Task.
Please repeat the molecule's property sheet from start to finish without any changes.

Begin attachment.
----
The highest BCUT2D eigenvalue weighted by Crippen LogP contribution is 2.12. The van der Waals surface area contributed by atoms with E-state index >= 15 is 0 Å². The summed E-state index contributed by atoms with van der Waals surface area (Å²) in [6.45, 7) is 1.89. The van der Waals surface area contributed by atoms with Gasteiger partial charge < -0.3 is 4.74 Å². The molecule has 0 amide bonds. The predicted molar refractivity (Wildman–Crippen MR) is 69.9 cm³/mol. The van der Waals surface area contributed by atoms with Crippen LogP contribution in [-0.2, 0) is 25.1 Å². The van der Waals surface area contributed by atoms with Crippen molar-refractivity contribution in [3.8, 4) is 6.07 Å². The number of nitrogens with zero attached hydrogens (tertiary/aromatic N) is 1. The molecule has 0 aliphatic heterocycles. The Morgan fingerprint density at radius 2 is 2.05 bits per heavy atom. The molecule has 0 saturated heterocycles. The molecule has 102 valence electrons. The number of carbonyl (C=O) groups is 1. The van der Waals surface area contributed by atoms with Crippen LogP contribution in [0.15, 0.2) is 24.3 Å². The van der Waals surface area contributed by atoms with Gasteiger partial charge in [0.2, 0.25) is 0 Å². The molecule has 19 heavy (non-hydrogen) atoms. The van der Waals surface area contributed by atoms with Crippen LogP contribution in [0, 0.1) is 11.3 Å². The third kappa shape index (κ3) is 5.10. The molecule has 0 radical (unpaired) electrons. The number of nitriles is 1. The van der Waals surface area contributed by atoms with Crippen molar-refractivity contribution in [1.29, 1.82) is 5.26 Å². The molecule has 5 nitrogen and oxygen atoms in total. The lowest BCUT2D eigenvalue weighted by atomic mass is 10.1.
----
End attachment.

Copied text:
The highest BCUT2D eigenvalue weighted by Crippen LogP contribution is 2.12. The van der Waals surface area contributed by atoms with E-state index >= 15 is 0 Å². The summed E-state index contributed by atoms with van der Waals surface area (Å²) in [6.45, 7) is 1.89. The van der Waals surface area contributed by atoms with Gasteiger partial charge < -0.3 is 4.74 Å². The molecule has 0 amide bonds. The predicted molar refractivity (Wildman–Crippen MR) is 69.9 cm³/mol. The van der Waals surface area contributed by atoms with Crippen LogP contribution in [-0.2, 0) is 25.1 Å². The van der Waals surface area contributed by atoms with Crippen molar-refractivity contribution in [3.8, 4) is 6.07 Å². The number of nitrogens with zero attached hydrogens (tertiary/aromatic N) is 1. The molecule has 0 aliphatic heterocycles. The Morgan fingerprint density at radius 2 is 2.05 bits per heavy atom. The molecule has 0 saturated heterocycles. The molecule has 102 valence electrons. The number of carbonyl (C=O) groups is 1. The van der Waals surface area contributed by atoms with Crippen LogP contribution in [0.15, 0.2) is 24.3 Å². The van der Waals surface area contributed by atoms with Gasteiger partial charge in [0.2, 0.25) is 0 Å². The molecule has 19 heavy (non-hydrogen) atoms. The van der Waals surface area contributed by atoms with Crippen LogP contribution in [0, 0.1) is 11.3 Å². The third kappa shape index (κ3) is 5.10. The molecule has 0 radical (unpaired) electrons. The number of nitriles is 1. The van der Waals surface area contributed by atoms with Crippen molar-refractivity contribution in [1.29, 1.82) is 5.26 Å². The molecule has 5 nitrogen and oxygen atoms in total. The lowest BCUT2D eigenvalue weighted by atomic mass is 10.1.